“From the standpoint of hunter safety, the wearing of this high-visibility clothing while small game hunting in heavy cover, such as for grouse and pheasant, is a great communications tool,” Hammer said.
“Blaze orange clothing is a tremendous aid in helping hunters maintain visual contact with one another, particularly when moving through dense cover or woods,” Hammer said. “Any hunter who has ever identified someone strictly by seeing an orange patch knows its value in keeping track of other hunters in the field.”
Minnesota’s small game season gets underway Saturday, Sept. 19.
Special youth archery hunt set for Greenleaf Lake State Recreation Area
From the DNR
Three young bow hunters from Litchfield, Faribault and Morristown have been selected in a lottery to participate in the first Greenleaf Lake State Recreation Area (SRA) archery deer hunt this fall sponsored by the Minnesota Department of Natural Resources (DNR).
The hunt will take place Oct. 15 18 on state-owned land within the new SRA near Litchfield.
While the Greenleaf Lake SRA is not yet open to the public, DNR Commissioner Mark Holsten has approved the special youth hunt.
Each youth will be accompanied by an adult mentor.
Mike Kurre, DNR youth mentoring coordinator, noted that today’s youth are growing up in a world with numerous distractions that take away from the time they spend on nature-based outdoor recreation.
Providing more quality, nature-based outdoor recreation opportunities for youth is a high priority for the DNR and other organizations.
“The Greenleaf hunt is just one example of an effort to bond a parent or guardian to a youngster by interacting with the sights, sounds and skills needed to appreciate all that the outdoors has to offer,” Kurre said. “Once they get a taste of that, they’ll hopefully want to continue to look for other outdoor adventures as they get older.”
Fishing licesne: Don’t leave home without it
From the DNR
The late actor Karl Malden was the pitch man for American Express credit cards and traveler’s checks during the 1970s, urging Americans: “Don’t leave home without it.”
Now a conservation officer with the Minnesota Department of Natural Resources (DNR) is urging Minnesota anglers to do the same thing with their fishing license: Don’t leave home without it.
Conservation Officer Marty Stage of Ely said the most common fishing violation is an angler not having a fishing license in possession.
Minnesota statute states anglers age 16 or older must have the appropriate license with them when fishing.
Stage shared the story of a recent encounter he had with an angler while patrolling the Boundary Waters Canoe Area Wilderness.
“Some people claim that since officers have computers, they don’t need to have a license in possession,” Stage said. “But it can take conservation officers a lot of extra time to track down information on someone, especially a nonresident.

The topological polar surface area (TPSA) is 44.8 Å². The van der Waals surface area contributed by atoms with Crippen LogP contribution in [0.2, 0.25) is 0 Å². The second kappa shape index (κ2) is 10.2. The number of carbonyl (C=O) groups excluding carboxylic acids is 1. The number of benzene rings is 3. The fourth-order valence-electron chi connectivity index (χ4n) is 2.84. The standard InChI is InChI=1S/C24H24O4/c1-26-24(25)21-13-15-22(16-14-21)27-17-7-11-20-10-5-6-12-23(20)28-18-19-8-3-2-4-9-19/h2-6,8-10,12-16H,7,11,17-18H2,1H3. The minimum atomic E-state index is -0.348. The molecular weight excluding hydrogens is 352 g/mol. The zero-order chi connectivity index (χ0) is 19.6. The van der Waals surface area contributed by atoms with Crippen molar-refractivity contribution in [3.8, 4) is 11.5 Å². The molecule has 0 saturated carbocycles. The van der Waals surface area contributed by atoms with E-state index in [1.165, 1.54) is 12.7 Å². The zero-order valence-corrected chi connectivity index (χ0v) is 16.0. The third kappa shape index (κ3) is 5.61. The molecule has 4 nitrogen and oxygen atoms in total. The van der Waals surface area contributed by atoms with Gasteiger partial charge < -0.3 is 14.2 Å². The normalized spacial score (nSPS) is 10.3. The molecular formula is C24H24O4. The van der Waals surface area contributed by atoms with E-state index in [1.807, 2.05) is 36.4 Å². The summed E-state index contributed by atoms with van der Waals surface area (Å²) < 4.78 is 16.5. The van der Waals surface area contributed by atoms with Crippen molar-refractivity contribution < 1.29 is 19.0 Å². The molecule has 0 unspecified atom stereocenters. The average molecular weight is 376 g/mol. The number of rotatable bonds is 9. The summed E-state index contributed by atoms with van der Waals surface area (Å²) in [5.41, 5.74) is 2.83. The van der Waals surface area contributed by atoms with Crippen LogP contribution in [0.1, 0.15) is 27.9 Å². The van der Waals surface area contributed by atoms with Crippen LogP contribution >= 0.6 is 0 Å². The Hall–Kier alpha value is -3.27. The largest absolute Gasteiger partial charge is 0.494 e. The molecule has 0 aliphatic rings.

“Also, computers don’t work in the wilderness, and neither do phones,” Stage noted. “Anyway, the law is pretty clear. A person must have a fishing license with them while fishing. It’s best not to leave home without it.”
Maj. Roger Tietz, operations support manager for the DNR’s Division of Enforcement, agreed. “Well, I have one, but I just forgot to bring it with me” is an excuse that conservation officers wish they’d hear less often,” said Tietz, noting it’s an excuse that can be easily avoided.
The state’s Electronic Licensing System issues licenses and stamps through 1,800 license agents statewide.
Instant licenses and stamps are also available online at or by telephone at 888-665-4236.
An additional $3.50 convenience fee is added for sales via the Web site or phone.
“The purchaser is licensed immediately, which is a tremendous feature,” Tietz said. “Then you’re on your way to your fishing spot.”
Question of the Week
From the DNR
Q: Did heavy August rainfalls increase lake levels in drought-stricken areas of Minnesota?
A: Portions of east-central Minnesota remain in moderate to severe drought as we enter autumn.
Precipitation totals since early summer of 2008 have fallen short of average by more than 10 inches in this region.
As the result of the dry weather, water levels in east-central Minnesota lakes are well below historical averages.
Thankfully, August 2009 brought an abundance of rainfall to central and east-central Minnesota.
August rainfall totals exceeded average by two to five inches across some of Minnesota’s driest landscapes.
The wet weather halted the downward trend in lake levels, but in many cases did not lead to a significant water level rebound.
In the aftermath of drought, it can take months or years of above-average precipitation to return water levels on some lakes to a point within their typical range of ups and downs.
Lakes without river inflow, typically having small watershed areas compared to their size, are often slow to respond to climatic conditions.
These lakes interact closely with ground water, and the level of the lake reflects the condition of the interconnected aquifer or aquifers.